Probate Court - Information for New Conservator of Adult
A conservator owes a fiduciary duty to the individual, a duty of the highest trust. The conservator muse use care in handling property and be prudent in making investments. You must account to the court for all money and property received, all money spent o behalf of the individual.
A conservator has title to the property, but does not own it. Rather, a conservator manages it for the benefit of the individual.
A person who no longer has control of his or her money may feel others are stealing or otherwise misusingit. You should try to allay those fears. If an individual can understand a decision is to be made, a conservator should confer with him or her before acting.
A conservator should be guided by the known wishes, likes and preferences of an individual, whether expressed before the conservatorship was established or currently. Whenever possible, the individual should be presented with choices. These are important aspects of independence and dignity.
If you are unsure as to what action to take on a particular issue, you have the right to petition the court for instructions, requesting the court determine his or her powers or the right course of action. There is a $20 filing fee.
Respect any limitations on your powers set forth in law or in your Letters of Conservatorship.
Encourage independence and self-reliance of the individual, to the extent possible. This may mean allowing the individual direct access to some funds to spend as he or she likes.
Keep financial affairs of the individual private, except when necessary to disclose them as part of financial transactions or in fulfilling duties to report to the court or to interested parties.
Fulfill reporting requirements to the court - an inventory and annual accounts - in a timely and accurate manner.
To effectively serve as conservator, there is a burden of paperwork. You should begin immediately upon your appointment.
Begin to make a list of the property owned by the individual which will be under your control. The list should be detailed, with a description of each item sufficient to easily identify it.
The list can protect you down the road, and it will also help in putting together the inventory.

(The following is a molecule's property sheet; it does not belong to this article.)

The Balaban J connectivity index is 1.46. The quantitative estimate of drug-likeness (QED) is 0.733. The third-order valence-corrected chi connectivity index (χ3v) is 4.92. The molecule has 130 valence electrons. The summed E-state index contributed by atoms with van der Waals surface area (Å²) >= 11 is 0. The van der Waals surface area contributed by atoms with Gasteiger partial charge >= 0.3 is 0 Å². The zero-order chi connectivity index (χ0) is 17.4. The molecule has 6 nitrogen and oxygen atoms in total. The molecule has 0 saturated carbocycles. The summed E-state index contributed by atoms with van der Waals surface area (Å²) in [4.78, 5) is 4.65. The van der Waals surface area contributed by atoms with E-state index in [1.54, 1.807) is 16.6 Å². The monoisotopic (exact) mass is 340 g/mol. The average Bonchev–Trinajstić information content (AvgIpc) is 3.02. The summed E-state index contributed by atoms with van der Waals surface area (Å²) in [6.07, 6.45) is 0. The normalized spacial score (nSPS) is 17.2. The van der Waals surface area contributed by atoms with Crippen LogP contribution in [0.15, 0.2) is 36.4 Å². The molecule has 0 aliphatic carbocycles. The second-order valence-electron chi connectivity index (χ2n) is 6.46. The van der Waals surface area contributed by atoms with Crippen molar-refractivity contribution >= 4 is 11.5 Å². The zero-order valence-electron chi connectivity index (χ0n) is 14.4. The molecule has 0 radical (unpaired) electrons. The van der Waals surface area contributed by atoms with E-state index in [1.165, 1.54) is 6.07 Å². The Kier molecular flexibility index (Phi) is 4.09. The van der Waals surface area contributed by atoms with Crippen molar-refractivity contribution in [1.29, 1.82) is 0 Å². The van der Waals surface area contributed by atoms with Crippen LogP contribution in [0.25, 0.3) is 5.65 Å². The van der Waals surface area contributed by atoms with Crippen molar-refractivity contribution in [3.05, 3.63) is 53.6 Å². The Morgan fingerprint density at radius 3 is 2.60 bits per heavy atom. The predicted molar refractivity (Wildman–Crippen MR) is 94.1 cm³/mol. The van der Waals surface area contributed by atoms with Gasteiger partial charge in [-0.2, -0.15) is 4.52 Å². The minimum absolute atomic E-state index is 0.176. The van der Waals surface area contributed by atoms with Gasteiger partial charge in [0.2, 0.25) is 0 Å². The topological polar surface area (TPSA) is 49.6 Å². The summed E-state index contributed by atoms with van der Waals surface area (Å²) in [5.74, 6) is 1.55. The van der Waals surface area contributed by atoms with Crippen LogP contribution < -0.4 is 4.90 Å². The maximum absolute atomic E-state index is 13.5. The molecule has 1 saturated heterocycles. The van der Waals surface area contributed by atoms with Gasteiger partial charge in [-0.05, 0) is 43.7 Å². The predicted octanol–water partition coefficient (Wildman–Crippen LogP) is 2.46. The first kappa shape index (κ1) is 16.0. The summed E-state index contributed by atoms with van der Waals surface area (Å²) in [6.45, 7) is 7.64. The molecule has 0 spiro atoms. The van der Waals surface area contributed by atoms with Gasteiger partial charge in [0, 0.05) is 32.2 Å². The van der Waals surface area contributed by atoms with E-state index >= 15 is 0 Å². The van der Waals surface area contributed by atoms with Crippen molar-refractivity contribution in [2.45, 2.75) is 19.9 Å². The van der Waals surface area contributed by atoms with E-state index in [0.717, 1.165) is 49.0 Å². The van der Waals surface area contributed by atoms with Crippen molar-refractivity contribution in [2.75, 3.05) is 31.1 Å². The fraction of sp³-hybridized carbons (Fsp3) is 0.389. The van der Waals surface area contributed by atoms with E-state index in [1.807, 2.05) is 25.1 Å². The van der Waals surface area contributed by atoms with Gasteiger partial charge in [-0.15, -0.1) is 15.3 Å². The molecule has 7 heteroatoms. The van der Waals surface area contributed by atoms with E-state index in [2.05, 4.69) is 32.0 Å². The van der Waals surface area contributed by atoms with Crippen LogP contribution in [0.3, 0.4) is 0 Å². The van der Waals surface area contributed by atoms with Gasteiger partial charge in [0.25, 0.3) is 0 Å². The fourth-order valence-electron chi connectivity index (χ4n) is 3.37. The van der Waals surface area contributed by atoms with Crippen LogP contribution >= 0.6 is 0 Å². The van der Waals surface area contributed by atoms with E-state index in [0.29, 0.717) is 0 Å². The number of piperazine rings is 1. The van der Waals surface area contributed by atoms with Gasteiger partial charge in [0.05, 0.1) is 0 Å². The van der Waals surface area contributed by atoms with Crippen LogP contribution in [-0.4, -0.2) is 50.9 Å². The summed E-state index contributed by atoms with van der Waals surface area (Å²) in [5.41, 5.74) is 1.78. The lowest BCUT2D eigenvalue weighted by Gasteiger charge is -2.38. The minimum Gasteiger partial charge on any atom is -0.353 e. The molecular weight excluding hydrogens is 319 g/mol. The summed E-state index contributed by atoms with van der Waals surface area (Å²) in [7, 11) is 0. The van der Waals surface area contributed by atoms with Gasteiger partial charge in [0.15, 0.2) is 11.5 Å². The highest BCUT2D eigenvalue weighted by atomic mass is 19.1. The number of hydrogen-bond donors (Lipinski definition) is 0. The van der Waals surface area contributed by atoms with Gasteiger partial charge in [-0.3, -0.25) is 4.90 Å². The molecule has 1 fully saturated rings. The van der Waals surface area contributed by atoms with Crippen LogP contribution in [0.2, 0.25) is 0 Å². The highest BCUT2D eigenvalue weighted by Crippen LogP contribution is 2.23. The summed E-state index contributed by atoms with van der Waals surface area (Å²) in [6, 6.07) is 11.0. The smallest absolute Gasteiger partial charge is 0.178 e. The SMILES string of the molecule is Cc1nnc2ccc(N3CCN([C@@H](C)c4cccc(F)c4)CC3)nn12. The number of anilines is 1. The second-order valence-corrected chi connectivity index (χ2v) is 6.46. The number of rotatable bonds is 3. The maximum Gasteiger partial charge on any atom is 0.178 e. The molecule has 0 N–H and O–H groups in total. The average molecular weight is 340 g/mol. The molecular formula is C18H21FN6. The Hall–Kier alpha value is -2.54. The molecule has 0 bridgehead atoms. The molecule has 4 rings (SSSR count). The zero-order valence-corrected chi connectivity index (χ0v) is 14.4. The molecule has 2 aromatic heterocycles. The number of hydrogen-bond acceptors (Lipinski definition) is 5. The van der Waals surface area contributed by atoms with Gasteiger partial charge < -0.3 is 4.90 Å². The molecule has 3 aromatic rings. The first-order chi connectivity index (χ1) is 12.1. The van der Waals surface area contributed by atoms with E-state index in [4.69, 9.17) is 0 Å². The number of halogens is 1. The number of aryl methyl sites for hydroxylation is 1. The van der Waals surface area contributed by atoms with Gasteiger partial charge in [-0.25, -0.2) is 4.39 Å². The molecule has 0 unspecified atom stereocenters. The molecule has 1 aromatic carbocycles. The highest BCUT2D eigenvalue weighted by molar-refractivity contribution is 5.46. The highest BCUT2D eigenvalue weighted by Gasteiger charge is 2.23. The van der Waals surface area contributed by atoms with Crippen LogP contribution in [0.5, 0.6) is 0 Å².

Set up a log to record the date, amount and source of all income received by the individual, including employment, pension, interest, dividends, tax rebates and health insurance reimbursement, and any sale of an asset.
Set up a log to record the date, amount and reason for all expenditures you make using the individual's money. You can choose to set this up as a daily log, or have separate pages for different categories of expense, such as: food, clothing, shelter, including utility bills; health and dental care, insurance; including health, homeowners, automobile.
Maintain a checkbook, and keep it balanced.
In a folder or file box, collect all bills, receipts, bank statements, and cancelled checks relating to expenditures. Keep these separate from your own personal records.
The better these records, the easier it will be for you to complete your annual account and tax returns. These records can also protect you against charges of wrongdoing.
The law requires you exhibit records upon the request of an interested person.
You should have a file with all copies of all court papers relating to the conservatorship, including Petition, Letters of Conservator, Inventory, and Annual Accountings.
You should also have a file with other important legal papers, such as automobile title, life and health insurance policies, deeds, property appreasals, and warranties on consumer goods. You might consider renting a safe deposit box for these items.
You might have an additional file for any correspondence received or sent regarding the conservatorship, for example, notices from Social Security Administration, medical insurance claims.
If you plan to charge for your services, it may be helpful to keep a record of your time. You should show what task or tasks you performed during each time period.